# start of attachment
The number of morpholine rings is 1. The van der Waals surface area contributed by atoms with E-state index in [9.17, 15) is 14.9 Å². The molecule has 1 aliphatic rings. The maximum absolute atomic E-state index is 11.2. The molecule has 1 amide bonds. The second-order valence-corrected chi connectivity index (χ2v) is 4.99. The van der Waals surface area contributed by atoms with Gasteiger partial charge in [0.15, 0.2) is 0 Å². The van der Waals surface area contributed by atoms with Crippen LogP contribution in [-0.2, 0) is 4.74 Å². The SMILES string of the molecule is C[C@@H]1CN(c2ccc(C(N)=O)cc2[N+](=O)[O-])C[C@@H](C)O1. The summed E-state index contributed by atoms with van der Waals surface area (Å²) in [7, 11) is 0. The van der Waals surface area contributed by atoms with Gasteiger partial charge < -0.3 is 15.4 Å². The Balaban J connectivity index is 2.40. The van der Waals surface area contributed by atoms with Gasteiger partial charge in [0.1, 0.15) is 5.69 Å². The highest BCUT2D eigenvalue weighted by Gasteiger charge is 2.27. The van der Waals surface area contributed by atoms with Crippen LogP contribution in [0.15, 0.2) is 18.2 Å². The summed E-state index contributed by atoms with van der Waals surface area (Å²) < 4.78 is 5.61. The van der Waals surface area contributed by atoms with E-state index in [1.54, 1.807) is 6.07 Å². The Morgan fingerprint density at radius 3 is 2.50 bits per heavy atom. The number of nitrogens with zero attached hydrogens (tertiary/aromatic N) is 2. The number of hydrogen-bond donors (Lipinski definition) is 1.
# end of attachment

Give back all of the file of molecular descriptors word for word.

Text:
The number of morpholine rings is 1. The van der Waals surface area contributed by atoms with E-state index in [9.17, 15) is 14.9 Å². The molecule has 1 aliphatic rings. The maximum absolute atomic E-state index is 11.2. The molecule has 1 amide bonds. The second-order valence-corrected chi connectivity index (χ2v) is 4.99. The van der Waals surface area contributed by atoms with Gasteiger partial charge in [0.15, 0.2) is 0 Å². The van der Waals surface area contributed by atoms with Crippen LogP contribution in [-0.2, 0) is 4.74 Å². The SMILES string of the molecule is C[C@@H]1CN(c2ccc(C(N)=O)cc2[N+](=O)[O-])C[C@@H](C)O1. The summed E-state index contributed by atoms with van der Waals surface area (Å²) in [7, 11) is 0. The van der Waals surface area contributed by atoms with Gasteiger partial charge < -0.3 is 15.4 Å². The Balaban J connectivity index is 2.40. The van der Waals surface area contributed by atoms with Gasteiger partial charge in [0.1, 0.15) is 5.69 Å². The highest BCUT2D eigenvalue weighted by Gasteiger charge is 2.27. The van der Waals surface area contributed by atoms with Crippen LogP contribution in [0.15, 0.2) is 18.2 Å². The summed E-state index contributed by atoms with van der Waals surface area (Å²) < 4.78 is 5.61. The van der Waals surface area contributed by atoms with E-state index in [1.54, 1.807) is 6.07 Å². The Morgan fingerprint density at radius 3 is 2.50 bits per heavy atom. The number of nitrogens with zero attached hydrogens (tertiary/aromatic N) is 2. The number of hydrogen-bond donors (Lipinski definition) is 1.